MUNICIPAL INPUT SOUGHT ON NOVEMBER BALLOT
(from Maine Townsman, July 1999)
By Kate Dufour, Legislative Advocate, State & Federal Relations, MMA

Although the November, 1999 "election" will not involve any state or federal candidates running for office, there will still be an important ballot presented to the state’s voters. This year voters will be asked to make decisions on two constitutional amendments, two citizen initiatives, and five General Fund and Highway Fund bond proposals.

Constitutional Amendments

Timing the People’s Veto. Voters will be asked whether they support an amendment to Maine’s Constitution requiring all "people’s veto" elections to be held during the June primary or November general election. Under the existing law, the Governor has 60 days to schedule the people’s veto election after the appropriate number of signatures have been collected and verified. Unfortunately, as was the case in the 1998 people’s veto of a law establishing discrimination on the basis of sexual preference, the timing of these elections do not always coincide with the primary or general election.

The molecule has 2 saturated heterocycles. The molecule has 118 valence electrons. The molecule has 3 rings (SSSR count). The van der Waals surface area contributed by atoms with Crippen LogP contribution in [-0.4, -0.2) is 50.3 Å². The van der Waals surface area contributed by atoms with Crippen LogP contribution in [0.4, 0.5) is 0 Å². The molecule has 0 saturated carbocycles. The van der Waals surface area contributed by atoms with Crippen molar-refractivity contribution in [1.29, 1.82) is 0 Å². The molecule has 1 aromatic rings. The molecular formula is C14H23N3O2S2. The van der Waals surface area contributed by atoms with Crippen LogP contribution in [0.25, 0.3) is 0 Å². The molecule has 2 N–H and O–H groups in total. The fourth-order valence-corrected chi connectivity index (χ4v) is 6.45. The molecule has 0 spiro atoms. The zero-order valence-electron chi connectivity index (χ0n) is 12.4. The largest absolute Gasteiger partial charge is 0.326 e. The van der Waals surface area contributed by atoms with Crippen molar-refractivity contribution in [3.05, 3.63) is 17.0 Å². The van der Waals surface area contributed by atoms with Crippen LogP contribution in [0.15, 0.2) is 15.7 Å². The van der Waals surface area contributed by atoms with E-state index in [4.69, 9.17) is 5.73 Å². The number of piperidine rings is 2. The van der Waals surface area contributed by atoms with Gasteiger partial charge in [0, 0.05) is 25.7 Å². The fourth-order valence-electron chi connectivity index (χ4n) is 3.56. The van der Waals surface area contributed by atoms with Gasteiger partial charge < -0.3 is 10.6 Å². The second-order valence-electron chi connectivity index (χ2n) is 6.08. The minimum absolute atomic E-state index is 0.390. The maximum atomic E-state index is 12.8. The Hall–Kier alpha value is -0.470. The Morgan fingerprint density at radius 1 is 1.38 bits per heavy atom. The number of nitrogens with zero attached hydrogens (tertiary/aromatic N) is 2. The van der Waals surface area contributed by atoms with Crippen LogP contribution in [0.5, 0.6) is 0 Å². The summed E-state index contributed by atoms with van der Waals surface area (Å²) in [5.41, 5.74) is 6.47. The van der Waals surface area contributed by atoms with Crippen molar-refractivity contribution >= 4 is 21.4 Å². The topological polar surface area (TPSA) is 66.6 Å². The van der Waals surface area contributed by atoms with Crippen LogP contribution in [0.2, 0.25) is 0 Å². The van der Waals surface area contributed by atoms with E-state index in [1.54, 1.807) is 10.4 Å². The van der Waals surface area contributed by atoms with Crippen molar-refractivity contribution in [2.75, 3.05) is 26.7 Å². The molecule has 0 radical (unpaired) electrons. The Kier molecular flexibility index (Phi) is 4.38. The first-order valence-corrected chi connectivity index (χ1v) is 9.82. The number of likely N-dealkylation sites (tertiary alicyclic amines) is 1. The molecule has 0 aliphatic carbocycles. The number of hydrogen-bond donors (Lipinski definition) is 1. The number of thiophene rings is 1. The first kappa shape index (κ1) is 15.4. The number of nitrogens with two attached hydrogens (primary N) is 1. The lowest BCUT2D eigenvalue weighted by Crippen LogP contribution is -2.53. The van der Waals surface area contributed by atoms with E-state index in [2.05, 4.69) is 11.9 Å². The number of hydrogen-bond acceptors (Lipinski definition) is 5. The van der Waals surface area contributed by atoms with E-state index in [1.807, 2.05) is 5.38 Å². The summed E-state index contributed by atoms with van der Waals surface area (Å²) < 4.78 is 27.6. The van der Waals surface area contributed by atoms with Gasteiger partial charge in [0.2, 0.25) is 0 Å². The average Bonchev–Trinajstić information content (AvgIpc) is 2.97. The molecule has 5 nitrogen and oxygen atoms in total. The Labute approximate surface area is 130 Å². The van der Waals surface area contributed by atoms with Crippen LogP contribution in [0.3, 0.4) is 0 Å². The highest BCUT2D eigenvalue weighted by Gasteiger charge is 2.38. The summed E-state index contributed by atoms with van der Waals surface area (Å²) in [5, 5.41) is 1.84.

If approved, this change would accomplish two important goals. First, it would eliminate the unbudgeted municipal expense of holding the special elections. According to MMA research, it cost municipalities statewide an estimated $350,000 to hold the February 1998 special election. Second, this change would enable voters to make decisions on controversial issues at a time when a larger percentage of the electorate is accustomed and available to vote.